Date of Award

2014

Degree Type

Thesis

Degree Name

Master of Science in Biological and Environmental Sciences (MSBES)

Specialization

Cell and Molecular Biology (CMB)

Department

Cell & Molecular Biology

First Advisor

Niall Howlett

Abstract

Fanconi Anemia (FA) is a rare genetic disease caused by biallelic mutations in one of sixteen genes involved in the FA-BRCA DNA damage repair pathway. The proteins encoded by these genes function cooperatively in a common pathway which resolves lesions caused by interstrand crosslinks (ICLs). A critical step in this pathway is the monoubiquitination and chromatin targeting of FANCD2 and FANCI. The mechanism by which these proteins are targeted to chromatin is not understood. FANCD2 is known to interact with several downstream proteins while associated with chromatin. Finding new FANCD2 interacting proteins is critical to understanding how FANCD2 functions and how it is regulated within the cell. I have identified several candidate interacting proteins by immunoprecipitations (IPs) coupled with mass spectrometry. Candidates include transcription factors, chromatin remodeling complex components and proteins involved in chromosome maintenance and stability. These interactions are being validated and functionally characterized using a variety of techniques.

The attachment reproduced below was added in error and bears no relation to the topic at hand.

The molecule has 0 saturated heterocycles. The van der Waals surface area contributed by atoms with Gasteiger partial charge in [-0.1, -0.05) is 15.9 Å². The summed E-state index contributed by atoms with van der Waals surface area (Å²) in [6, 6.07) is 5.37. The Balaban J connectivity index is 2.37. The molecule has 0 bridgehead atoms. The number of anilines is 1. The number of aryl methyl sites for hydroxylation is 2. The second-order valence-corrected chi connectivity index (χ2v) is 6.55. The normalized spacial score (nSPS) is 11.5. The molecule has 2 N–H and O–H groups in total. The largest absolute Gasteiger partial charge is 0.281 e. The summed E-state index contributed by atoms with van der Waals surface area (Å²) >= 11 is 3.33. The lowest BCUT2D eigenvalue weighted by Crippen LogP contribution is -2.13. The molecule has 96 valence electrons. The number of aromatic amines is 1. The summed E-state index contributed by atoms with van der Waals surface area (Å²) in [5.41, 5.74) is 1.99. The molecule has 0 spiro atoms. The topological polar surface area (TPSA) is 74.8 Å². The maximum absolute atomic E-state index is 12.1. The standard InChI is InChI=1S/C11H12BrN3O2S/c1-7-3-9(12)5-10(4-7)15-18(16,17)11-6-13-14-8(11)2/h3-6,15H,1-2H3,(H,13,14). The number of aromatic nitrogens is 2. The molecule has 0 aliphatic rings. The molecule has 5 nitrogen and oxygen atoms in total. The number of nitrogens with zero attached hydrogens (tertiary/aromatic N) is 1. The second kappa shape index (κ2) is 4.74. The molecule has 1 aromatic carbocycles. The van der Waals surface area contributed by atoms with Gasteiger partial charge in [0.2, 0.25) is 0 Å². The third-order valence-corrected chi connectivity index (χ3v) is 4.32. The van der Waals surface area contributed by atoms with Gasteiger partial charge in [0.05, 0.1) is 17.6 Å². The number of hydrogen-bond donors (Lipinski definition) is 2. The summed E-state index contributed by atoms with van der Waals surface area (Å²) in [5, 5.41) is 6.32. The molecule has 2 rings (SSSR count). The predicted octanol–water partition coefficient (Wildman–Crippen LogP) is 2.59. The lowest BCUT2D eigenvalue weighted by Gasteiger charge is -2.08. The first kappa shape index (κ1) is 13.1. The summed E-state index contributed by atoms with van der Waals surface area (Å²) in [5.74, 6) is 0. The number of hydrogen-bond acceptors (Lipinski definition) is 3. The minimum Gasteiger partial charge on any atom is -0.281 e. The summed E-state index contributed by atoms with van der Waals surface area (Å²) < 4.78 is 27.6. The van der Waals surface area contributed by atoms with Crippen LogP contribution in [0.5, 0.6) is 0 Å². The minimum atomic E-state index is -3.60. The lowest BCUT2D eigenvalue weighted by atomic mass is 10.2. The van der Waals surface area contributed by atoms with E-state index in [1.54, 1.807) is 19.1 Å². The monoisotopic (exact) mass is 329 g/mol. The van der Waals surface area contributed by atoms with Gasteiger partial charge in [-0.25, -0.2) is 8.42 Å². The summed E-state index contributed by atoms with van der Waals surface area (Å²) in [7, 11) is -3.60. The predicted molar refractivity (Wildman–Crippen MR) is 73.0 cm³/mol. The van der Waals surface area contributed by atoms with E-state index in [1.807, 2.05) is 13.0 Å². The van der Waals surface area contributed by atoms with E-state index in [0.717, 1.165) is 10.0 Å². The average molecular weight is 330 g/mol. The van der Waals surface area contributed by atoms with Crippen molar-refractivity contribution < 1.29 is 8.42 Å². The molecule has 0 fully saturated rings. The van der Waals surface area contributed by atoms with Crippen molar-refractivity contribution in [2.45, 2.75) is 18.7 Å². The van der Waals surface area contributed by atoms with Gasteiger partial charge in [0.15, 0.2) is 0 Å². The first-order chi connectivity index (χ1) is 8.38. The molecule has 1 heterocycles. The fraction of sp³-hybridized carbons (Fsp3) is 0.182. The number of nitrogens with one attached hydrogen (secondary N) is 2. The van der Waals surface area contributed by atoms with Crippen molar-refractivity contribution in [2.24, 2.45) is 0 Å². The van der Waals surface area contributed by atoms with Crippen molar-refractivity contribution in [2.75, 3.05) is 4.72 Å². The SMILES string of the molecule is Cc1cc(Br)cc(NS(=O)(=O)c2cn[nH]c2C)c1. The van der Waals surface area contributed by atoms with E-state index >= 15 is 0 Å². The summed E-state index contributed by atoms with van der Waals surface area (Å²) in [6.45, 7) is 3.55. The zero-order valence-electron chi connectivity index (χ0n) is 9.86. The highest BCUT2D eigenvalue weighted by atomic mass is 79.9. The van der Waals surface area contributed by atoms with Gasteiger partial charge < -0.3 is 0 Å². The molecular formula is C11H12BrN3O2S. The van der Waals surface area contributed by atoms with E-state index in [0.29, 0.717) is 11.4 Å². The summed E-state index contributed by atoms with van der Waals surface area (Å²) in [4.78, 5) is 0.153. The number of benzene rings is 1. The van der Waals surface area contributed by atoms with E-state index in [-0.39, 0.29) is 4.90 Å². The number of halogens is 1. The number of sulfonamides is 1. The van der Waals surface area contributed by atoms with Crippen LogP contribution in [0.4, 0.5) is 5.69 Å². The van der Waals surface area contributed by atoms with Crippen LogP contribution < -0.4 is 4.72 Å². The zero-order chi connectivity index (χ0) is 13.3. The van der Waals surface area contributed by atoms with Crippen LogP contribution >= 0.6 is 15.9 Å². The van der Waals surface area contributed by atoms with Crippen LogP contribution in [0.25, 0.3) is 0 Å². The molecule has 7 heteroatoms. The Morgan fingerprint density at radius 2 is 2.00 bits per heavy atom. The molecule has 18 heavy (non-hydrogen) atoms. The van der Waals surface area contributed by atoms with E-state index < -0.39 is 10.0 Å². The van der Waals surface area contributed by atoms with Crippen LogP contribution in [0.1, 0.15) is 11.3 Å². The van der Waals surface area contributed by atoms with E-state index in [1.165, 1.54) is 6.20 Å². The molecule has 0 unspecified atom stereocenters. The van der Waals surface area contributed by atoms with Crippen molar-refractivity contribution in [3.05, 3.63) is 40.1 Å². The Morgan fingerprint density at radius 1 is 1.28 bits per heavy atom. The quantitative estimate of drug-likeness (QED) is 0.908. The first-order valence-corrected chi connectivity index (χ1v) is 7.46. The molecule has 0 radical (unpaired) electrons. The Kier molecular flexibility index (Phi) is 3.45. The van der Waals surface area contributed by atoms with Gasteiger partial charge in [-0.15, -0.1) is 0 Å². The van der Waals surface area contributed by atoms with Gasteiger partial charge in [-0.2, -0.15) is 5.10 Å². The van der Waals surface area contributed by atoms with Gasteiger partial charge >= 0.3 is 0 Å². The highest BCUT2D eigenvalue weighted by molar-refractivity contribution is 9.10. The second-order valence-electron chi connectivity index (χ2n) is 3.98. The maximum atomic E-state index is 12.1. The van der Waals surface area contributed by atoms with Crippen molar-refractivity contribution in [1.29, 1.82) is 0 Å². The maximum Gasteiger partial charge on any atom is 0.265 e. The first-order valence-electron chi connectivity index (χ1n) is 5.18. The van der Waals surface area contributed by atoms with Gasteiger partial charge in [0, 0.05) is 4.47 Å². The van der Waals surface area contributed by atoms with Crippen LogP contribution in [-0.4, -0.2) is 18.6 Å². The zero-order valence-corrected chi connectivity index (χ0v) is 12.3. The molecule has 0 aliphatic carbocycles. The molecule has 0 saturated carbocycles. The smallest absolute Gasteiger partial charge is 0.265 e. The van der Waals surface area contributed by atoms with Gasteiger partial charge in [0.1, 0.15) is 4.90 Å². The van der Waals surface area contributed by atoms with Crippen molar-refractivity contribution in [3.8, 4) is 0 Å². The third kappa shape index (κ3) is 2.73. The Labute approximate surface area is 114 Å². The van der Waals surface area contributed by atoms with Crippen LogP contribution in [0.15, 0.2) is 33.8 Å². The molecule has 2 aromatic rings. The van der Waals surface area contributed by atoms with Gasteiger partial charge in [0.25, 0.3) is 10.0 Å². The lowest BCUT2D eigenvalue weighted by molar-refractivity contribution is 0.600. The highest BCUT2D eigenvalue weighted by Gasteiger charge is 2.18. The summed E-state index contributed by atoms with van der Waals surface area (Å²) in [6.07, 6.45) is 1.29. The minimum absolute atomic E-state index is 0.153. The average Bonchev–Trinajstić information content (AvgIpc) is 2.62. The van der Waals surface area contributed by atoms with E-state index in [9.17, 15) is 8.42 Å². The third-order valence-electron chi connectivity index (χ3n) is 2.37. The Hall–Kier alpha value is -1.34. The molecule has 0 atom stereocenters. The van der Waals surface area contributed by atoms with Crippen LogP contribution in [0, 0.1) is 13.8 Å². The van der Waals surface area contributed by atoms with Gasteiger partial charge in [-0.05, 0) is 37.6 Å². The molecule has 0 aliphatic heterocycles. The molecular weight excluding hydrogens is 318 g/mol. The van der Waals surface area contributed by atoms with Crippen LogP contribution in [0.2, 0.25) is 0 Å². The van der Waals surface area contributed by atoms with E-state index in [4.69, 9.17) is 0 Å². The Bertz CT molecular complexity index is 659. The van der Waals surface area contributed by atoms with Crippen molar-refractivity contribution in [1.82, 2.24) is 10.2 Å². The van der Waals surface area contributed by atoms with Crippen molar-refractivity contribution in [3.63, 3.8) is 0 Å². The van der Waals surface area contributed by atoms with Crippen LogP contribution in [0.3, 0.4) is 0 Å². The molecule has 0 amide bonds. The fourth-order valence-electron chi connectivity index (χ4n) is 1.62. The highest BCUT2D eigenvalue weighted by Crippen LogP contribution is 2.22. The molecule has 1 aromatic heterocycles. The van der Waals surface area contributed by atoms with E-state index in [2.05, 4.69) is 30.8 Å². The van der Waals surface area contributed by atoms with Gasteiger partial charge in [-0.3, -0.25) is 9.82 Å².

Share

COinS